Wait a minute. The Oregon Department of Transportation (ODOT) is changing its transportation planning focus from a highway-centric to an integrated intermodal approach? It’s about time a state DOT is attempting to get with the times and more need to follow suit. ODOT is shaking things up by retooling its Statewide Transportation Improvement Program (STIP) and has formed the Intermodal Oregon Initiative to re-energize the agency with a multi-modal transformation.
Allow me to set the tone first as being hopefully skeptic. State DOT’s can be applauded for being black-holes of bureaucracy. I’ve learned from experience that squeaky wheels aren’t enough to get ODOT’s attention. There needs to be an impending sense of doom and disaster for ODOT to as much as glance in any direction other than highways. Hopefully for the sake of our infrastructure, this decision to “evolve” will bring it back to the squeaky wheels getting the grease.
Let’s face it, ODOT and many other public agencies are facing challenges. I think we all recognize that funding is increasingly constrained, but many transportation agencies seem to think it will be back to business as usual once people start driving more again. All the talk about shifting economic, demographic, and transportation trends gets pooh-poohed by transportation officials who blame the recession and think that Millennials will change their transportation habits when they reach middle age. NHTS Travel Trend studies are used to support this argument, showing that peak driving occurs during middle-age where people drive their kids around or travel for business. The jury is still out on which trend will prevail. I would argue that travel trends won’t return back to normal and ODOT seems agree. The driving boom era is either over, or we’ll see a new and different driving boom era about to begin.
ODOT has historically been narrow-minded about multi-modalism and has been opposed to doing anything more than just highways. Multimodalism and active transportation safety have not been a major concern. ODOT’s rehab of the Ross Island Bridge left the sidewalk unimproved during renovations in 2000-2001. They passed on the opportunity to add bicycle lanes to the 2005 rehabilitation of the St. Johns Bridge. This was even despite traffic-flow consultants’ bike-friendly alternative showed that freight traffic wouldn’t be impacted.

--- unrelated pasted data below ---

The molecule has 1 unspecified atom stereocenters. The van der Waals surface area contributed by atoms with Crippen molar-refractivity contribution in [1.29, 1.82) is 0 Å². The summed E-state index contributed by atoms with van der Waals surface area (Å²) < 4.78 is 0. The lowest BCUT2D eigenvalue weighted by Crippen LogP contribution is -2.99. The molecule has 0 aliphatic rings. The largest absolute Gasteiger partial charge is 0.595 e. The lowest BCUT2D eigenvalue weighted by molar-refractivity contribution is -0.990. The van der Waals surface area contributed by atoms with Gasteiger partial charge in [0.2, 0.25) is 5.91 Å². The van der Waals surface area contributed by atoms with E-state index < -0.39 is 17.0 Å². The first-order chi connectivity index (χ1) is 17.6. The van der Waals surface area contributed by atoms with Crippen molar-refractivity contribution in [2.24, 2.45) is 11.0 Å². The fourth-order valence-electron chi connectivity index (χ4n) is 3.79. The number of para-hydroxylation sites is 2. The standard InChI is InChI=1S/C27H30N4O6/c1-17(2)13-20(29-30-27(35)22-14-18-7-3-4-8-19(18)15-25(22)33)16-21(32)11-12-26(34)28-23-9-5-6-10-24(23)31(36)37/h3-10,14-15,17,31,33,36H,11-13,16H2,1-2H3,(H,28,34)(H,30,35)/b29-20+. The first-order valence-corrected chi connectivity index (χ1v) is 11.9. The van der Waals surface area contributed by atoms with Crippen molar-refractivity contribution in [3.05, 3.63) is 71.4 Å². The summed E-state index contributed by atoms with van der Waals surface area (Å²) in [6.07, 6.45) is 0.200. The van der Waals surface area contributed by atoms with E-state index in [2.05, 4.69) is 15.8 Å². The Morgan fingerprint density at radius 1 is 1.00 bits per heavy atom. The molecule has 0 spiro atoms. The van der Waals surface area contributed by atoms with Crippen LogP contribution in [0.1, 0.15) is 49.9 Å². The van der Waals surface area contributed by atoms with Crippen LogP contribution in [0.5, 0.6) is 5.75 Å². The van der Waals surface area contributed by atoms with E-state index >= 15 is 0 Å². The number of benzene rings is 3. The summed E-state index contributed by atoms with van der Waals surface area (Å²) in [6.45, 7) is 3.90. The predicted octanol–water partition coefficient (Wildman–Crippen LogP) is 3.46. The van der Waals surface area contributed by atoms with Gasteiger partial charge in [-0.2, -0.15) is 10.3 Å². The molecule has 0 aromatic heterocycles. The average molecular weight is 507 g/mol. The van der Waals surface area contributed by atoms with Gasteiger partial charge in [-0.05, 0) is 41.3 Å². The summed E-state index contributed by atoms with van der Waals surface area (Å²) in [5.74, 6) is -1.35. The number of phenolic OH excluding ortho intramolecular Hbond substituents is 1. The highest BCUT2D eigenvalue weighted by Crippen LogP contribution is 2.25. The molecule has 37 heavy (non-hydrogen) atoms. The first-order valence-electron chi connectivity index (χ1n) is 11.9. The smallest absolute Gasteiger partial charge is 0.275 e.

The issue isn’t just in Oregon either. State DOTs across the country are plagued with “Orphan Highways”, neglected state managed streets that bisect cities and towns. These streets were abandoned and left to minimal maintenance by DOT’s in favor of Interstate System. The unsuccessful “Orphan Highway Act”, introduced in 2003 and 2009, would have provided funding to state DOTs to improve roads like N. Lombard, SW Barbur, or SE Powell. Highway congestion was the only problem and increased highway capacity was the only solution.
All of those issues are starting to change for ODOT by breaking apart the proverbial department silos for each mode. The recently retooled STIP is no longer a collection of programs tied to specific pools of funding dedicated to specific transportation modes. Instead, the program is divided into two broad categories “Fix-It” and “Enhance”. The two categories allow for the broadest set of solutions to be considered and provide a maximum degree of flexibility to use limited funds.
The new STIP process was the first sign that ODOT was making changes. Then comes along the Intermodal Oregon Initiative which is working to rebuild the departmental silos into something new. The initiative created the Intermodal Leadership Team which brings together the leaders in each of ODOT’s departments into a new venue for intermodal discussion. The idea is to provide better opportunities to coordinate discussion and decisions so as to meet the state's changing transportation needs and to evolve towards a “solution oriented transportation system rather than focusing primarily on highways”.
These changes toward a more multi-modal management system are kind of a big deal. Oregon is making a big step in chartering a new direction for a state DOT. It's one that focuses on more than primarily highways and looks to integrate all modes of transportation. Let's hope they continue to head in the right direction. Other state DOTs would do well to pay attention to Oregon’s efforts and learn how to build on it to create something more than a lumbering highway building machine.